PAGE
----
Uber raised concerns among its fleet of freelance drivers last week when the company announced it has reduced ride fares in cities across the country to beat the "winter slump" and gain an edge on other taxi services.
While Uber's prices haven't dropped locally, the issues arising in other cities highlight the complexities facing the city of Charleston as it drafts an ordinance to regulate the car service.
Uber said in a blog post Thursday that it was reducing prices in 48 cities where Uber recently launched - such as Atlanta, Charlotte and Wilmington, N.C. - "to achieve better outcomes for both riders and drivers" during the slow, winter months.
Uber spokeswoman Kaitlin Durkosh said the company has no immediate plans to reduce prices in Charleston.
The new fare structures will vary by market. In some cities such as Nashville, rates have been reduced to 73 cents per mile and 14 cents per minute on top of a $1 base fare. It's unclear what the exact rate was in Nashville before the drop, but in Charleston, Uber typically charges about $1.75 per mile, 20 cents per minute and a $1.95 base fare.
Uber said it has pledged to offer drivers minimum earnings so the price cuts won't reduce their income.
"We expect that these seasonal price cuts will help bring newer Uber markets in line with our larger ones with lower costs for riders, higher earnings for drivers, shorter wait times for both, and a better experience for all," the blog post said.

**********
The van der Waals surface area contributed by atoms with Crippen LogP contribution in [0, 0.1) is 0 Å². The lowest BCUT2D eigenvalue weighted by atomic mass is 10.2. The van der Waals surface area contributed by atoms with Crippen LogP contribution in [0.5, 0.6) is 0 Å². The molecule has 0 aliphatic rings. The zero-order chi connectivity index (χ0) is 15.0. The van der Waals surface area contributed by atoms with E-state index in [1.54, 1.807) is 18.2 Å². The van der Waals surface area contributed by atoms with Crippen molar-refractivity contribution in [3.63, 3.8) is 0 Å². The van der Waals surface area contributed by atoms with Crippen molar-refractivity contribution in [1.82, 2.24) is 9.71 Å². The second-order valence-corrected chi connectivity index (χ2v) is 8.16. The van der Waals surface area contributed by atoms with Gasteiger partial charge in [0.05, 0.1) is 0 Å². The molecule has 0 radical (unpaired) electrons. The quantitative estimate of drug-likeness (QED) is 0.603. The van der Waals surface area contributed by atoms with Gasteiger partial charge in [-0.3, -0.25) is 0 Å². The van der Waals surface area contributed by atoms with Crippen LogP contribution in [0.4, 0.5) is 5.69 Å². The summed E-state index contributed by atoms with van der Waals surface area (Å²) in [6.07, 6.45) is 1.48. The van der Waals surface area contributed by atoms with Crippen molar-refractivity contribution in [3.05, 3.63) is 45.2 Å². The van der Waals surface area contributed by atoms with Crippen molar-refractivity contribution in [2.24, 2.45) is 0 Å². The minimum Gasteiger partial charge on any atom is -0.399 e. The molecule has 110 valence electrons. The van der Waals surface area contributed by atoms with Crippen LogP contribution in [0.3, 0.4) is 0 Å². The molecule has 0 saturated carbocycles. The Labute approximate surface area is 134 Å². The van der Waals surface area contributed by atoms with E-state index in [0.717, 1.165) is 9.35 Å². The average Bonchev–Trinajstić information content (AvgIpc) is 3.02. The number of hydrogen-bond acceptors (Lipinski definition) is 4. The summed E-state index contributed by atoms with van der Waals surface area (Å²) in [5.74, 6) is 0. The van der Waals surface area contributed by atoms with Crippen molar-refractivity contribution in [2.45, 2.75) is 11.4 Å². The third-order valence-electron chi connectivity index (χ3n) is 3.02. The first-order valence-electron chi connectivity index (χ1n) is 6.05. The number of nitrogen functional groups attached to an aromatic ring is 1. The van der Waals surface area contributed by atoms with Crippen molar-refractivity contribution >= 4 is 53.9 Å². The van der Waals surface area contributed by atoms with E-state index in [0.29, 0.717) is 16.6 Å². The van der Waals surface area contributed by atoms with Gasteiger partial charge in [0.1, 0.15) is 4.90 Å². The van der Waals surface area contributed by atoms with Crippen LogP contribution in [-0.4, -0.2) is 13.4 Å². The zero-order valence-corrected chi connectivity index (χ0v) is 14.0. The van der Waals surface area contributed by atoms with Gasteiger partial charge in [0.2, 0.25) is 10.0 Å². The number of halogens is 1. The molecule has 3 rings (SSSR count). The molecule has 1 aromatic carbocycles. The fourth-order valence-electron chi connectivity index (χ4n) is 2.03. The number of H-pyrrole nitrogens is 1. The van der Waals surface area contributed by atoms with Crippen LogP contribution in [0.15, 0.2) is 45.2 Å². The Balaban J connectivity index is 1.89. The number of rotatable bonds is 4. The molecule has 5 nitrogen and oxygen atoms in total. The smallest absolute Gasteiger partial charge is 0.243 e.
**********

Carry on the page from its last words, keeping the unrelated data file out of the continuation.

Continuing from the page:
Many of Uber's freelance drivers, who earn 80 percent of the fares they collect from passengers, see it differently. On a popular online forum, Uberpeople.net, dozens of drivers who use alias user-names expressed doubt that the earnings guarantees would offset the deep price cuts and the cost of operating their own vehicles.
James Jones, president of Charleston Cab Co., said if Uber drivers earn less, that's ultimately going to be a safety issue.
"If you have minimum-wage drivers on the road in their own cars, they're not going out there to buy new tires like taxi companies do, or making sure their cars are in the best condition because they won't be able to afford to," he said, adding that's part of the reason Uber's practice of drastically reducing prices is "a nightmare" for the traditional taxi industry.
"For a cab company to try to keep a cab on the road at 73 cents a mile, you can't make a profit on that," he said. "And that is the next thing that's coming. They're going to try to disrupt the price mechanism in this town."
Most major taxi cab companies in Charleston are against the city's proposal to regulate Uber differently from taxis and limousines, especially if the ordinance exempts Uber from fixed-fare structures that taxis must abide by.
Another fare-related issue city officials will have to consider is Uber's practice of "surge" pricing, or charging multiple times the normal fare during periods of high demand. City Councilman Bill Moody, chairman of the Traffic and Transportation Committee, has expressed concern about that issue, but he's unsure how the committee will handle it.
Reach Abigail Darlington at 937-5906 and follow her on Twitter @A_Big_Gail